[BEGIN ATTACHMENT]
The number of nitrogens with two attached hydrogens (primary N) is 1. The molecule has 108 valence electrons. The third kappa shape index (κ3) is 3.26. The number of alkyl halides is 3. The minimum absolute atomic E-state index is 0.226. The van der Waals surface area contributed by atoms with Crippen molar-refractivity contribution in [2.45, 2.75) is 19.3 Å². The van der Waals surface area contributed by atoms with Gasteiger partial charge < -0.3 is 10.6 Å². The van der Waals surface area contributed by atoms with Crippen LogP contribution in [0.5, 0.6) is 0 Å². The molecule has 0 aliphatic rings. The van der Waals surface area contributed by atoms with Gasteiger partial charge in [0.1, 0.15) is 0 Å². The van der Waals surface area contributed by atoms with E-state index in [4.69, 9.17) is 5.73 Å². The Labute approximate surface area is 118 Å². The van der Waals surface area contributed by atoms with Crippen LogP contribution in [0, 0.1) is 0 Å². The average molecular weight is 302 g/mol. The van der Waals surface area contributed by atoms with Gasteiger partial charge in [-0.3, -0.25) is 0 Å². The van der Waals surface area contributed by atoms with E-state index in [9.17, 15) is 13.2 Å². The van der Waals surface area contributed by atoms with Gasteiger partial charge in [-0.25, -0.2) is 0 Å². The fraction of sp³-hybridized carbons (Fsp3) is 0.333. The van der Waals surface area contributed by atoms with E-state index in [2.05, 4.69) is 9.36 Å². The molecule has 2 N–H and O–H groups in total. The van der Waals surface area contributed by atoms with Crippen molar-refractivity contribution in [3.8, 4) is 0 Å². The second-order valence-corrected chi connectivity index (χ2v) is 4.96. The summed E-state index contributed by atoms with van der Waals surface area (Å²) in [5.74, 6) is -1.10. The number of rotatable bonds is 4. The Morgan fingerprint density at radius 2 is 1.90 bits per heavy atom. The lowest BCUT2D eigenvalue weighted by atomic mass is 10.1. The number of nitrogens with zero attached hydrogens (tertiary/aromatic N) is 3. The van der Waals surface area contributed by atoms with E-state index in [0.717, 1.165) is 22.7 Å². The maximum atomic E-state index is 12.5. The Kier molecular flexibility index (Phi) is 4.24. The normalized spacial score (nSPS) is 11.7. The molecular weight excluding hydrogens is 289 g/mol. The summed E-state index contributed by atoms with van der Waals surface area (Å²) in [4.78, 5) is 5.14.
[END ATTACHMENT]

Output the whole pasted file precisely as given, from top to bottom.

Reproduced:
The number of nitrogens with two attached hydrogens (primary N) is 1. The molecule has 108 valence electrons. The third kappa shape index (κ3) is 3.26. The number of alkyl halides is 3. The minimum absolute atomic E-state index is 0.226. The van der Waals surface area contributed by atoms with Crippen molar-refractivity contribution in [2.45, 2.75) is 19.3 Å². The van der Waals surface area contributed by atoms with Gasteiger partial charge < -0.3 is 10.6 Å². The van der Waals surface area contributed by atoms with Crippen LogP contribution in [0.5, 0.6) is 0 Å². The molecule has 0 aliphatic rings. The van der Waals surface area contributed by atoms with Gasteiger partial charge in [0.1, 0.15) is 0 Å². The van der Waals surface area contributed by atoms with E-state index in [4.69, 9.17) is 5.73 Å². The Labute approximate surface area is 118 Å². The van der Waals surface area contributed by atoms with Crippen LogP contribution in [0, 0.1) is 0 Å². The average molecular weight is 302 g/mol. The van der Waals surface area contributed by atoms with Gasteiger partial charge in [-0.3, -0.25) is 0 Å². The van der Waals surface area contributed by atoms with E-state index in [9.17, 15) is 13.2 Å². The van der Waals surface area contributed by atoms with Gasteiger partial charge in [-0.25, -0.2) is 0 Å². The fraction of sp³-hybridized carbons (Fsp3) is 0.333. The van der Waals surface area contributed by atoms with E-state index in [2.05, 4.69) is 9.36 Å². The molecule has 2 N–H and O–H groups in total. The van der Waals surface area contributed by atoms with Crippen molar-refractivity contribution in [3.8, 4) is 0 Å². The second-order valence-corrected chi connectivity index (χ2v) is 4.96. The summed E-state index contributed by atoms with van der Waals surface area (Å²) in [5.74, 6) is -1.10. The number of rotatable bonds is 4. The Morgan fingerprint density at radius 2 is 1.90 bits per heavy atom. The lowest BCUT2D eigenvalue weighted by atomic mass is 10.1. The number of nitrogens with zero attached hydrogens (tertiary/aromatic N) is 3. The van der Waals surface area contributed by atoms with E-state index in [0.717, 1.165) is 22.7 Å². The maximum atomic E-state index is 12.5. The Kier molecular flexibility index (Phi) is 4.24. The normalized spacial score (nSPS) is 11.7. The molecular weight excluding hydrogens is 289 g/mol. The summed E-state index contributed by atoms with van der Waals surface area (Å²) in [4.78, 5) is 5.14.